Steering a PWC at different speeds

Steering responsiveness changes depending on how fast the PWC is moving.

  • At lower speeds, the PWC will have higher maneuverability. If you aren’t going too fast, you will be able to make sharp turns.
  • At higher speeds, PWC steering is less responsive. Riders have to be more careful not to lose control or be ejected from the vessel.

Riders should get familiar with the watercraft’s handling characteristics at different speeds to be sure they can maintain control at all times.

Understeering and oversteering

Oversteering occurs when the rider turns the handlebars too sharply.  Sudden change in direction can potentially lead to loss of balance or ejection from the craft.

Understeering happens when there is insufficient steering input. This can pose a risk if you’re trying to avoid an obstacle or steer through a narrow passage.

Practice is the best way to avoid oversteering and understeering.

Important safety information: lanyards for PWC operators

Most modern personal watercraft (PWC) models are equipped with a critical safety feature – the lanyard.

The lanyard is physically connected between the PWC’s controls and the operator, typically attached to the life jacket or wrist. If the operator’s body is separated from the PWC for any reason, for example if they fall off, the lanyard will pull free and activate the emergency shut-off switch. This immediate shut-off of power is a vital safety measure that can prevent further loss of control or potential accidents if the operator becomes ejected from the craft.

The use of the lanyard is mandatory for PWC operation and is also recommended in preventing propellor strikes when boating

Note: Sea Doo brand PWCs come with two types of lanyards, yellow and green. Green lanyards are intended for beginner PWC operators and they will limit the capacities of the PWC so that it operates at lower speeds while you learn to control it.

Key elements of steering a PWC

Steering a PWC safely and effectively involves the following key components:

Jet Pump: The jet pump propels the PWC forward via a powerful water stream, which is drawn in then expelled via the steering nozzle.

Steering Nozzle: Riders have direct control over the water stream via the steering nozzle, which is connected to the handlebars. Split-second decisions are made possible by advanced features like variable trim systems, so you can navigate quickly through obstacles and adapt to changing conditions.

Impeller: As water is drawn into the jet pump, it passes through the impeller, a set of curved, rotating blades. The shape and setup of the impeller fins directly affect how much force (thrust) is created, which in turn controls how well the craft steers. Riders can adjust the angle and tilt of these fins to change how much water gets pushed back, giving them precise control over speed and handling.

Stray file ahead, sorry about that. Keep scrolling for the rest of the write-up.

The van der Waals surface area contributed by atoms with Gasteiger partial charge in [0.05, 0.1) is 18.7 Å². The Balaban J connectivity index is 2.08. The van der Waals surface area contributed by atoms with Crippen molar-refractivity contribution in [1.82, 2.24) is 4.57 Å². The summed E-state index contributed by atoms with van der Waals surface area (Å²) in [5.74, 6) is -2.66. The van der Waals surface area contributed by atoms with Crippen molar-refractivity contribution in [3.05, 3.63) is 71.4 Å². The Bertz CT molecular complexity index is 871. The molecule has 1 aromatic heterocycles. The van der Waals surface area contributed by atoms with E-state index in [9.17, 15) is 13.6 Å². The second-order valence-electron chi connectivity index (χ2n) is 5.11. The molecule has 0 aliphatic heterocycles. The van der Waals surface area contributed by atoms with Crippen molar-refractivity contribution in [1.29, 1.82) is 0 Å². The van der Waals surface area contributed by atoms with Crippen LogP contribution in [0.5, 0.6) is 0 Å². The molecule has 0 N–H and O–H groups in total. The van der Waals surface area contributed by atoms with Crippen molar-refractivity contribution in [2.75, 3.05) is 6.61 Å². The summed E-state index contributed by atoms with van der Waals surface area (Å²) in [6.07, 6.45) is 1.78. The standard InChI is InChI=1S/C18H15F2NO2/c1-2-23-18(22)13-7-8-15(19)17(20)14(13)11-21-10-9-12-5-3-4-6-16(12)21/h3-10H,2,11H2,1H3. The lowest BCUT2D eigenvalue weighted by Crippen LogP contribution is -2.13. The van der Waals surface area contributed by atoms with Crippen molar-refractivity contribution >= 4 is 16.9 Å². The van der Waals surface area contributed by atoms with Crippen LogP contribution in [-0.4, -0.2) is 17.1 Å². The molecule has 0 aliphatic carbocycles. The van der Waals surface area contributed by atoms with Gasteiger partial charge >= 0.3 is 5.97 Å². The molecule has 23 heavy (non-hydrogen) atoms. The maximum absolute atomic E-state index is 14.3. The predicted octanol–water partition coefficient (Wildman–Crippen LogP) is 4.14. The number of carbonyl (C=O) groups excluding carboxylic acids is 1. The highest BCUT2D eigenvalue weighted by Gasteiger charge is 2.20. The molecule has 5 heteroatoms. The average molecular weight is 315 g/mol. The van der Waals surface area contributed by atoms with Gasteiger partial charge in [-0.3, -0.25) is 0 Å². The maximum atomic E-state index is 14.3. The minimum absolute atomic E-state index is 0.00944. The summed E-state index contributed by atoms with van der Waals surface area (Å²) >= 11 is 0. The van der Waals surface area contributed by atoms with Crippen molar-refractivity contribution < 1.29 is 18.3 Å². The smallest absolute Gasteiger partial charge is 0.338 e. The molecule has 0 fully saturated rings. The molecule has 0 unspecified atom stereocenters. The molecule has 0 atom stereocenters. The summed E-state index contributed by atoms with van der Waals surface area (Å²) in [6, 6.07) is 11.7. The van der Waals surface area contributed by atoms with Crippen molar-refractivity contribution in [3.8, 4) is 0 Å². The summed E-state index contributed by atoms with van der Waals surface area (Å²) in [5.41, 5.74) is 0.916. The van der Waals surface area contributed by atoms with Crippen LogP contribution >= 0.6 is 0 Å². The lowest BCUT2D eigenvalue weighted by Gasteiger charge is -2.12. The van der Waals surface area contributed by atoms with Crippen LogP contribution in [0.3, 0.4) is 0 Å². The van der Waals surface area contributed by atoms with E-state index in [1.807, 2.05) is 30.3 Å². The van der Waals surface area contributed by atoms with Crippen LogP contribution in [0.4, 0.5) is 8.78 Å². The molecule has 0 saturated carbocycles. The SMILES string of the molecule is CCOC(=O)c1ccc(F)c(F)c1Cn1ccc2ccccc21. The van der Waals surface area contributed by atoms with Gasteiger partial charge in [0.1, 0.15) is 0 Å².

Stator: After passing through the impeller, the water enters the stator, which redirects the flow of the water to increase its velocity and efficiency. This redirection is key to achieve optimal steering response.

Handlebars: Riders use the handlebars to steer the PWC. They should be held in a relaxed, firm grip, so you can make subtle adjustments as needed without training your arms. Avoid sudden movements, which could lead to loss of steering control.

Throttle:  The throttle determines the speed and power of the engine. It is controlled manually, and when adjusted gradually, allows for smooth steering and sharp turns. This is a sensitive element of the machine, and responsiveness may vary among different models. Always take the necessary time to familiarize yourself with your equipment. 

Weight distribution: Riders can affect the steering of their PWC by adjusting their weight. Balancing the weight between the feet and distributing weight evenly on the seat will also influence the watercraft’s stability.

Environmental factors: External factors such as current, wind and wave conditions can make the PWC more difficult to steer, requiring riders to exert more effort and make appropriate adjustments to maintain control and stability. For example, strong winds may demand more pressure on the handlebars to steer efficiently.

Operate your PWC legally with a boating license from Drive A Boat USA

Depending on where in the U.S. they live, PWC operators may need a boating license to take to the water legally. Always check your local regulations to confirm that you are obeying all safety rules. Remember, you always need to wear the right type of PFD! Inflatable PFDs are not approved for all types of water sports.

Following a boater safety course is a great way to learn what you need to know to enjoy using your watercraft without mishaps. PWC operators in New York, California and Florida can earn their NASBLA and U.S. Coast Guard approved license online today from Drive A Boat USA!